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Concrete leveling techniques - a comparative ergonomic assessment.
Albers J; Russell S; Stewart K
Proceedings of the Human Factors and Ergonomics Society 48th Annual Meeting, September 20-24, 2004, New Orleans, Louisiana. Santa Monica, CA: Human Factors and Ergonomics Society, 2004 Oct; 48(Ind Erg):1349-1353
Removing excess concrete and leveling concrete to grade - a.k.a. concrete screeding - can be accomplished using a number of different techniques. Five concrete screeding techniques were evaluated to characterize construction workers exposures to risk factors for developing work-related musculoskeletal disorders (WMSD). Workers were videotaped using manual, vibratory, roller, and laser screeding equipment on new construction sites. WMSD risk factors for the five screeding techniques were analyzed using the following ergonomic assessment methods: Posture, Activity, Tools, and Handling (PATH), ACGIH Hand Activity Level TLV, Strain Index, Washington State Ergonomic Rule, Liberty Mutual Manual Material Handling Tables and the NIOSH revised lifting equation. The most serious risks for developing musculoskeletal injuries of the upper extremity and back were observed during manual and roller screeding. Powered screeding techniques generally presented less risk than manual screeding, but these techniques can require brief periods of medium to high exertion for lifting tasks. Vibratory screed operators are exposed to hand-arm vibration, but vibration levels were not measured. Operating the walk-behind and the cab operated laser screeds presented the least risk. Suggestions are provided to limit the use of hand screeding, and to minimize potential exposure to risk factors related to operating and handling the powered screeding equipment.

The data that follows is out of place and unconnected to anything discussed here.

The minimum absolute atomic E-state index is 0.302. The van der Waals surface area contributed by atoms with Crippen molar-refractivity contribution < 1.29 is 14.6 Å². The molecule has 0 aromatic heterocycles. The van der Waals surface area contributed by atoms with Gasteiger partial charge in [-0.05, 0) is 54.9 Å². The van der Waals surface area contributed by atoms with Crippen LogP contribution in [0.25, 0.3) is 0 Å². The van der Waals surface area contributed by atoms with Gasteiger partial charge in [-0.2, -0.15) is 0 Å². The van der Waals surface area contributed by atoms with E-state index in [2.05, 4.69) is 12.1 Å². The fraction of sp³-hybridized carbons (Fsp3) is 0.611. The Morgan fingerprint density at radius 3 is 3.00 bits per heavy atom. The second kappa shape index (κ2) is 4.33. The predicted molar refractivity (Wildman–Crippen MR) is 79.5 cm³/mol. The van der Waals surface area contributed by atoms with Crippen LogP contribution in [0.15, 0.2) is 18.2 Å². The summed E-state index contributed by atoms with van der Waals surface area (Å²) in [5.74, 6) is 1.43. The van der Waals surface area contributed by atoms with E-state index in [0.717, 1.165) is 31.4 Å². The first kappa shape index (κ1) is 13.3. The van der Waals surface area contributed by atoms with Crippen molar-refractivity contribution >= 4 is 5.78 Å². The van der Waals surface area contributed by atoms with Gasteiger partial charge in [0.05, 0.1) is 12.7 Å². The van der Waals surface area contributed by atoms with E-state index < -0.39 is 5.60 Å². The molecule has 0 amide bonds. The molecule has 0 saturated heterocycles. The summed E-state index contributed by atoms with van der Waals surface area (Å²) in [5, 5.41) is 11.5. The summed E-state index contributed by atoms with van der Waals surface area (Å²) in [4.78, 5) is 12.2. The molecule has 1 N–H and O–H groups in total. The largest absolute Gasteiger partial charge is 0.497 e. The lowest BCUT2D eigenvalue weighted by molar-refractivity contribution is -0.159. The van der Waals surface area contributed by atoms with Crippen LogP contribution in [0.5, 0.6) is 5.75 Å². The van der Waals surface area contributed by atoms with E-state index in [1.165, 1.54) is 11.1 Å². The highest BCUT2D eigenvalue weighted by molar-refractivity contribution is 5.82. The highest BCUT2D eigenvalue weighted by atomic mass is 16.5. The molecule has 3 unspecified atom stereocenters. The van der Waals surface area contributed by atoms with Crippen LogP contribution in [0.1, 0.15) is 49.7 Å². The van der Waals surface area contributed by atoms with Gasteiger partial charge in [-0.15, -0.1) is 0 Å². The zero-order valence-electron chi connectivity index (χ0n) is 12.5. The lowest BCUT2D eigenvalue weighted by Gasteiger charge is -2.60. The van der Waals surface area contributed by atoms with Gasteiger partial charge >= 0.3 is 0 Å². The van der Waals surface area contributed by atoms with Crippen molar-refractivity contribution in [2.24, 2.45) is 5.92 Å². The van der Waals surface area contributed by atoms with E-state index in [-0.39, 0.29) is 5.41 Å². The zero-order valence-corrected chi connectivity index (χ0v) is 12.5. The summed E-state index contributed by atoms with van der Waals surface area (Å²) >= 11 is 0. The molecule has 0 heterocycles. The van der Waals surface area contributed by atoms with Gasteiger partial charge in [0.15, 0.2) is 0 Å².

Human-factors-engineering; Ergonomics; Musculoskeletal-system-disorders; Concretes; Construction-equipment; Construction-workers; Vibration; Injury-prevention; Manual-lifting; Manual-materials-handling; Risk-analysis; Machine-operators; Cements; Masons
Issue of Publication
Proceedings of the Human Factors and Ergonomics Society 48th Annual Meeting, September 20-24, 2004, New Orleans, Louisiana
LA; OH; WA
Page last reviewed: September 13, 2019Content source: National Institute for Occupational Safety and Health Education and Information Division